Since his arrest, Abdulrahman has faced several due process and human rights violations. His case was sealed to allow absolute control over Abdulrahman without any outside interference. His detention was harsh with abusive conditions including prolonged solitary confinement and severe restrictions on communicating with his family and legal counsel, possibly impeding his ability to assist in his defense and contributing to his decision to plead guilty. He has not received the proper medical and mental health treatment he requires. He was denied the choice of his legal representation, and his age and mental health illness were not considered for mitigating factors in his sentencing. For these reasons, his legal counsel has appealed the court’s decision.
Abdulrahman’s case is on the public record of a Canadian being entrapped by the FBI, with support of the RCMP. According to Human Rights Watch, after 9/11, both the United States Justice Department and the FBI have targeted American Muslims in counterterrorism “sting operations”. In reality, legal sting operations regularly cross into entrapment. Abdulrahman’s case is one of the several cases of entrapment of foreign nationals instead of American “homegrown” terrorists.
As it relates to Canada’s involvement, the RCMP’s knowledge of Abdulrahman’s age, mental health, and its collaboration with the FBI is problematic. The RCMP had the opportunity to stop Abdulrahman from going to New York where he would eventually be arrested, charged and sentenced to 40 years in prison. In a similar case in Canada, John Nuttall and Amanda Korody were acquitted in 2018, due to entrapment by the RCMP, a year after being found guilty by a jury for their role in the British Columbia (BC) legislature bomb plot. Justice Catherine Bruce, the BC Supreme Court Judge with the decision, stated a powerful message in her concluding remarks that touches upon Abdulrahman’s case: “Simply put, the world has enough terrorists. We do not need the police to create more out of marginalized people who have neither the capacity nor sufficient motivation to do it themselves.” The RCMP’s involvement in Abdulrahman’s entrapment is currently under review by the National Security and Intelligence Review Agency (NSIRA).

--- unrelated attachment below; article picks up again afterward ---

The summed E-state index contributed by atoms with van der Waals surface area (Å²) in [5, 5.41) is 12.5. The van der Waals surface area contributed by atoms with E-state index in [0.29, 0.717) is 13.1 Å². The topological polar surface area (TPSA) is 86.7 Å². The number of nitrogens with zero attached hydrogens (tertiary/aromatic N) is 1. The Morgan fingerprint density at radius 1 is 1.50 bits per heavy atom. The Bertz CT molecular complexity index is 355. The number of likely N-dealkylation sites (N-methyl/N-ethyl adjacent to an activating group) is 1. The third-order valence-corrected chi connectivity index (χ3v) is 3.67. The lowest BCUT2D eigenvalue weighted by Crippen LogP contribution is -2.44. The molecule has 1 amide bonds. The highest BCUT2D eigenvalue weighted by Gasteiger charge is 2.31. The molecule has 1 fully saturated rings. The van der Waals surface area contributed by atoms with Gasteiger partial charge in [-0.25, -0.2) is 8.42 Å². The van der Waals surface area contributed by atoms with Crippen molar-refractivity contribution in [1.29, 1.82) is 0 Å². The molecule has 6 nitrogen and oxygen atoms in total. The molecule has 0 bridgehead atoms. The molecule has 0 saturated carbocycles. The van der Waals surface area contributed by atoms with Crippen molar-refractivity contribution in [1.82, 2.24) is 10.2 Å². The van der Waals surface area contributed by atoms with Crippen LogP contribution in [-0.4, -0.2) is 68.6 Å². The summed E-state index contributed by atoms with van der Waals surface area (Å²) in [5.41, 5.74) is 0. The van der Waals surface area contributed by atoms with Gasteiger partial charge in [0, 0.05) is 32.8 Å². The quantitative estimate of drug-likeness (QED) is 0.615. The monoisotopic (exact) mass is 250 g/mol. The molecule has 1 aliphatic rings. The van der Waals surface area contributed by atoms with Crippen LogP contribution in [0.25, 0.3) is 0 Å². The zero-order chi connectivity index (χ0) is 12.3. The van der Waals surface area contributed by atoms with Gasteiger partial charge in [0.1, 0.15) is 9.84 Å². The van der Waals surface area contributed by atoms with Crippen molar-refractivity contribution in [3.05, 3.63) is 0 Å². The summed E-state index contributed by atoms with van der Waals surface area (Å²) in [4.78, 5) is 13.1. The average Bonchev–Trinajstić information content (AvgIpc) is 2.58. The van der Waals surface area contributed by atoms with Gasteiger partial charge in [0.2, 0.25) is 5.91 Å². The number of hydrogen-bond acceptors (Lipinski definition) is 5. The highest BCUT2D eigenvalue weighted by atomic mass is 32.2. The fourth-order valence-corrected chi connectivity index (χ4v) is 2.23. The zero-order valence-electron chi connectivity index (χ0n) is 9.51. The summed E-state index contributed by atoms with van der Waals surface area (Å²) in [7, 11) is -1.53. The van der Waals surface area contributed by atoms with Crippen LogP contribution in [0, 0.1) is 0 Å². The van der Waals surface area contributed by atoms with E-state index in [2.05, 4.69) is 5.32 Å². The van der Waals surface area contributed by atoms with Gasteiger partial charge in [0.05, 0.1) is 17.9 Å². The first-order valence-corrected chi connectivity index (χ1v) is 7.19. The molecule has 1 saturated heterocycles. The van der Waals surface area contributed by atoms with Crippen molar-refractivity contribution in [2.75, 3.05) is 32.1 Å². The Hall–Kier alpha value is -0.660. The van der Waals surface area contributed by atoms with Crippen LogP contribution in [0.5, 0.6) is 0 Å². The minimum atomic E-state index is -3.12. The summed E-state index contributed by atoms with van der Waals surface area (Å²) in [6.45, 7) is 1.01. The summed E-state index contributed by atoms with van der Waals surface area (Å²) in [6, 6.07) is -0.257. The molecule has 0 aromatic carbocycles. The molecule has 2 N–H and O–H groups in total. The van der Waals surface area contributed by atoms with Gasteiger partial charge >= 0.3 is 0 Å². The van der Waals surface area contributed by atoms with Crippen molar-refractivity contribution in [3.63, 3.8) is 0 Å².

For Abdulrahman, the lack of treatment and rehabilitation offered in the United States is a serious concern for his well-being and his chance at reintegration into society. The International Transfer of Offenders Act (ITOA) in the Statutes of Canada, allows Canada to bring Abdulrahman home to serve his sentence in a Canadian prison. This would also enable his family – who have committed greatly to help him – easier access to visit and support him. A request was made by his legal counsel during his trial to have him transferred to a Canadian prison. The prosecution and judge expressed they had no reservations about such a request if it was made by the Canadian government.
Abdulrahman does not belong in a US prison. At the very least, he deserves to serve his time in his home country where his family can easily visit and support him while receiving the appropriate treatment not offered by the United States. Abdulrahman needs to be supported by his loving and caring family, not a prison with harsh living conditions. Canada has failed to protect one of its citizens – a minor with mental health issues – and is responsible to bring Abdulrahman back home.
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"What makes this story even more disturbing is that the Royal Canadian Mounted Police (RCMP) knowingly participated in this sting with the FBI. They unlawfully obtained Abdulrahman’s medical records that described his mental health vulnerabilities and provided them to the FBI to better manipulate this damaged youth.
This raises serious human rights concerns of discriminatory investigations, targeting vulnerable youths such as Abdulrahman, who had no previous history of violence or criminality, until drawn in by a U.S. government actively involved in developing the plot, persuading and pressuring the target to participate."